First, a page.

How to Handicap Bubble Teams
by Trevor Whenham - 03/05/2008
As the college basketball season draws to a close and the conference tournaments get underway, with the Big Dance ever closer to tip-off, the sports nation's eyes are pointed towards bubble teams. The tournament is a brilliant marketing success on so many levels, and one is that the public has a seemingly endless fascination over which teams are going to make it into the bracket, and which ones are going to end up somewhere far less prestigious. As with anything else that the public is interested in, college basketball handicappers need to pay special attention to bubble teams and the ways to bet on them to make sure that they aren't falling into traps that could damage their bankroll.
The first thing bettors need to do is remember what a bubble team is. They are good enough to deserve consideration, but they aren't good enough to be in the field already. In other words, they are decent but flawed. Any time you are considering betting on a decent but flawed team, a good bettor has to do it with caution, and not before first considering just how they match up. You can't let yourself give a team too much credit just because they are on the bubble.
The tournament gets to be a bigger and bigger spectacle every year. As more and more media attention gets focused on it, getting a ticket in becomes a bigger deal. Schools that don't normally make it can see a huge boost in fundraising, recruiting and attendance from punching a ticket. Those that usually make the field face unrelenting expectations from their fans. That means that playing on the bubble involves incredible amounts of pressure and public scrutiny. If a team in that situation isn't used to it, they can find themselves in a difficult spot. If they don't handle it well, they won't perform at their best, and they may not meet the expectations that bettors have for them. This reality is especially crucial to recognize because the general public perception is that teams on the bubble will lay it all on the line and play with as much passion as the can possibly manage. That can make bubble teams especially unattractive.
It stands to reason that another potential betting situation could arise from the pressure the teams face. A team under pressure that isn't familiar with it is probably going to come out tight, and they are probably going to tighten up on defense because they know the great cost of losing. This effect is probably even more significant when a team is playing in front of a home crowd hungry for a post-season berth. As a result, the under deserves more attention in a game featuring a bubble team than it does in general.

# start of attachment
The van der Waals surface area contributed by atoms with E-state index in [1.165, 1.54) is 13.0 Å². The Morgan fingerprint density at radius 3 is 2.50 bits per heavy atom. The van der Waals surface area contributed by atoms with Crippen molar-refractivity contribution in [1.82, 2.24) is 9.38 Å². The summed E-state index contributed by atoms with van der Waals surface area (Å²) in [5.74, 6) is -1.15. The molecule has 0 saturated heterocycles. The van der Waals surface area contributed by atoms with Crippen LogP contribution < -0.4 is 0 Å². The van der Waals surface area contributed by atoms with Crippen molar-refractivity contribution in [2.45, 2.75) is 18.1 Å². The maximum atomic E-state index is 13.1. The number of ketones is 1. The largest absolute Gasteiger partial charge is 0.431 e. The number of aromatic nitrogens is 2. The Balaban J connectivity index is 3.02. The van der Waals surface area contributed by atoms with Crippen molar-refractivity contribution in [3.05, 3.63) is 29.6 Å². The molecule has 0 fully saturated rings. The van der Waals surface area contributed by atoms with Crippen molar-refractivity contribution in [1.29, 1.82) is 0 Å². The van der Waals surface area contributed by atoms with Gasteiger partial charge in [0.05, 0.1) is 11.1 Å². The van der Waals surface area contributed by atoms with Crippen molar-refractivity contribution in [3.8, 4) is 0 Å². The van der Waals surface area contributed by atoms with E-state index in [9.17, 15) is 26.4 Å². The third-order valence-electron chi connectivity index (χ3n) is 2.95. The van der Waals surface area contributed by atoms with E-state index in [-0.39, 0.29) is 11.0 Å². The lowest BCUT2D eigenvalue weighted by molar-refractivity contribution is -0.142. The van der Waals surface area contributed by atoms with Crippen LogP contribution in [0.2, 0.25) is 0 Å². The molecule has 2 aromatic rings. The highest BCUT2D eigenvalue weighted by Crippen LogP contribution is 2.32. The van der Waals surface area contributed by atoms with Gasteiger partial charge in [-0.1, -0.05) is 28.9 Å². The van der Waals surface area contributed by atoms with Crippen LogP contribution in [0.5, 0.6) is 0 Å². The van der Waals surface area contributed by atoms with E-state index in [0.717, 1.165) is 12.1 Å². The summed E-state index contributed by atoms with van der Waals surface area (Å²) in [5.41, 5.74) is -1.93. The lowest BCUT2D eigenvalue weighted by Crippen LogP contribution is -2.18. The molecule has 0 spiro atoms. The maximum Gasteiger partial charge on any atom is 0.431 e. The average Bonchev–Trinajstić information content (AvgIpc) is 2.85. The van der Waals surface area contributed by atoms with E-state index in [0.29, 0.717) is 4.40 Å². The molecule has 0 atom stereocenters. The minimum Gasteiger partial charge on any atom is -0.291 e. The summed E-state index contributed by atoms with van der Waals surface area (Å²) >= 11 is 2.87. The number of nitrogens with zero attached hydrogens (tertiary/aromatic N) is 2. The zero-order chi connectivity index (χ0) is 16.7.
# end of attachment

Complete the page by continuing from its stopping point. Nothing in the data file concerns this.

The biggest consideration when thinking about bubble teams is the impact of the public. The public loves the idea of bubble teams because it appears in the media and online so often, and the media covers them more every year because the public loves them so much. Among the many problems that that causes is that the media has to feed this hunger some how, and this means that the definition of a bubble team can be pretty sketchy. Teams are called bubble teams, and face the pressure associated with that, when it can sometimes require a bit of a miracle to get that team into the field. That means that a smart bettor has to apply the bubble team thinking not just to the teams that they feel are in a bubble position, but also the teams that the major media outlets are touting. Things like ESPN's BracketBuster weekend give more teams the perception that they have a shot, and make it harder for handicappers to deal with.
The talk about the bubble really kicks into high gear at a time after football and before the NBA playoffs and baseball, so the betting public is looking for something to throw their money away on. That means that bubble teams draw more attention than those same teams would have earlier in their seasons. You can also safely assume that the public action is going to be skewed heavily towards the bubble teams, and that it will be more significant the higher profile the team is or the more coverage a team has had. There are a couple of things you need to do in response to this situation. First, you can probably safely assume that the lines for public teams are inflated by a point or two. This would be caused by a combination of the line makers setting them higher in anticipation of the public action, and the public jumping on the teams. The impact of those effects will be even more significant in games that are televised outside of the regions of the teams involved. The other thing that is crucial to do is to keep an eye on the public action and the line movements. Any time you see heavy action on a bubble game you might want to take it as a signal to sit back and take the game off. There are just too many factors beyond your control to make it an attractive betting situation in most cases.